Results 1 to 8 of 8
  1. #1
    mtbr member
    Reputation: OldZaskar's Avatar
    Join Date
    Oct 2007
    Posts
    540

    Quads failing/cramping before all other groups - move saddle forward?

    I know - something's got to go first. It used to be my calves. Moving the cleats back a couple millimeters cured that. Now (for the past couple years) it's my quads.

    I was fitted on the bike so I know I'm in range - and possibly optimized. But, I want to experiment a bit... I've recorded all the fit info, and want to try moving the saddle forward (and up the corresponding amount) a couple millimeters, and see what, if anything changes.

    Do I have that right - move the saddle forward to engage the quads less?
    Mountain bikers who don't road ride are usually slow.
    Roadies who don't mountain bike are usually d***s.

  2. #2
    AZ
    AZ is offline
    banned
    Reputation: AZ's Avatar
    Join Date
    Apr 2009
    Posts
    19,998
    Move it rearward to engage the glutes and hams more. You will have lo lower the saddle incrementally at the same time.

  3. #3
    LMN
    LMN is offline
    mtbr member
    Reputation:
    Join Date
    Sep 2007
    Posts
    3,461
    It might be a fit issue, or it might be a technique issue.

    Typically if you are overloading your legs it means that you are pedaling at a low cadence. Make sure you are keeping your cadence up while climbing (70-90 rpm) would be normal for mountain biking.
    "The best pace is suicide pace, and today is a good day to die." Steve Prefontaine

  4. #4
    mnoutain bkie rdier
    Reputation: rydbyk's Avatar
    Join Date
    Oct 2009
    Posts
    2,768
    I race cat 1 mtb. AKA...I need to train a bunch to hang in there. Still, I cramp here and there...usually quads too. It sucks! Feels like I am getting tasered by an upset race spectator or something.. Every time I complain about cramping to friends, they just tell me to train harder. I think they have a point unfortunately. Argh.

    While an ill fitting bike may lead to over stressed muscles, I do believe now that it is often a fitness vs stess issue. The more you intend to stress those quads, the fitter you need to be to avoid cramps.

    Also, make sure you are hydrated and consuming proper electrolytes. Duh right? Often overlooked and as we age, our bodies demand new things.

    When I was 20, I could sprint through the Sahara for 10 miles without water and still have no idea what "cramping" is...haha.

    .02

  5. #5
    mtbr member
    Reputation: serious's Avatar
    Join Date
    Jan 2005
    Posts
    3,005
    I agree with rydbyk. Cramps are generally related to fitness and effort/stress.

    Sure you can try spinning more, but if you ride/race a singlespeed, BACK TO THE FITNESS THING for you!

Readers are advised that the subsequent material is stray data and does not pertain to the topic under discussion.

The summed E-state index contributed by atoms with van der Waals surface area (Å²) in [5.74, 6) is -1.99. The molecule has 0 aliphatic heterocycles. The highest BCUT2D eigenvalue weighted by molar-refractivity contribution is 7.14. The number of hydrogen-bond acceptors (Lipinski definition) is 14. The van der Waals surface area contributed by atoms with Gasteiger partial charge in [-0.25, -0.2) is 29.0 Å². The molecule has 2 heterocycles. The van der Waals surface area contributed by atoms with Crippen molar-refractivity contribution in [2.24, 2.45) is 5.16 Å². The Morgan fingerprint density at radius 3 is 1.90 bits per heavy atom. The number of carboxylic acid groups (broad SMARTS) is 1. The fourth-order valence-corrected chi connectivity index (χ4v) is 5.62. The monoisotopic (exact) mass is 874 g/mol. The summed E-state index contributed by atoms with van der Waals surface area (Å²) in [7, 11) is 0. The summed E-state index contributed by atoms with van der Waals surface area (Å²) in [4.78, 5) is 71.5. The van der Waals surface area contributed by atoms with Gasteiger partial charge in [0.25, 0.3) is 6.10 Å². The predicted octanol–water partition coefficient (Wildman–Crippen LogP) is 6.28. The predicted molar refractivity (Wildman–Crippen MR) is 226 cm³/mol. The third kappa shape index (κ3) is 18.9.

My rides:
    Lynskey Ti Pro29 SL singlespeed
    GF Superfly 29er HT
    S-Works Roubaix SL3 Dura Ace
    Pake French 75 track

  6. #6
    mtbr member
    Reputation: OldZaskar's Avatar
    Join Date
    Oct 2007
    Posts
    540
    Oh, I get that cramping is a product of fitness or the relative lack thereof. I don't think it's food/hydration/sodium/electrolyte related nearly to the degree of fitness.

    My question is simply how to "balance" the quads vs. ham/glute engagement. If my quads always fail/cramp before any other muscle group, I have to think - if I had been able to call on those other muscles a bit more... But again, I also understand that something has to go first.
    Mountain bikers who don't road ride are usually slow.
    Roadies who don't mountain bike are usually d***s.

  7. #7
    mtbr member
    Reputation:
    Join Date
    Jan 2009
    Posts
    142
    I would look in to strength training. More specifically being muscle imbalance. i.e. Your quad is doing the job of another weak or over used muscle. Weak or over used supporting muscle groups are the cause of most pain and injury in cycling (outside of crashing) See Tom Danielsons book Core Advantage or Bike James's webpage.

  8. #8
    mtbr member
    Reputation: OldZaskar's Avatar
    Join Date
    Oct 2007
    Posts
    540
    Quote Originally Posted by Drider85 View Post
    I would look in to strength training. More specifically being muscle imbalance. i.e. Your quad is doing the job of another weak or over used muscle.
    You mean maybe the hamstring that I tore (pulled) last year in a road race crash, spent 4 months off the bike, 2 months in PT... So maybe the quad is picking up the slack for that one? Hmmm... Damn. I may have to actually do some specific training on the hams...
    Mountain bikers who don't road ride are usually slow.
    Roadies who don't mountain bike are usually d***s.

Similar Threads

  1. Move to Full Carbon Saddle
    By phlegm in forum Weight Weenies
    Replies: 21
    Last Post: 06-06-2014, 01:40 PM
  2. Replies: 16
    Last Post: 09-30-2011, 12:15 PM
  3. Presta valves failing
    By bigbeck in forum Wheels and Tires
    Replies: 12
    Last Post: 09-14-2011, 07:39 PM
  4. Sliding forward on the saddle
    By 007 in forum General Discussion
    Replies: 9
    Last Post: 07-09-2011, 11:33 PM
  5. Do any of you just move the seat forward to help with climbs?
    By surftime in forum Beginner's Corner
    Replies: 43
    Last Post: 03-02-2011, 09:58 AM

Posting Permissions

  • You may not post new threads
  • You may not post replies
  • You may not post attachments
  • You may not edit your posts
  •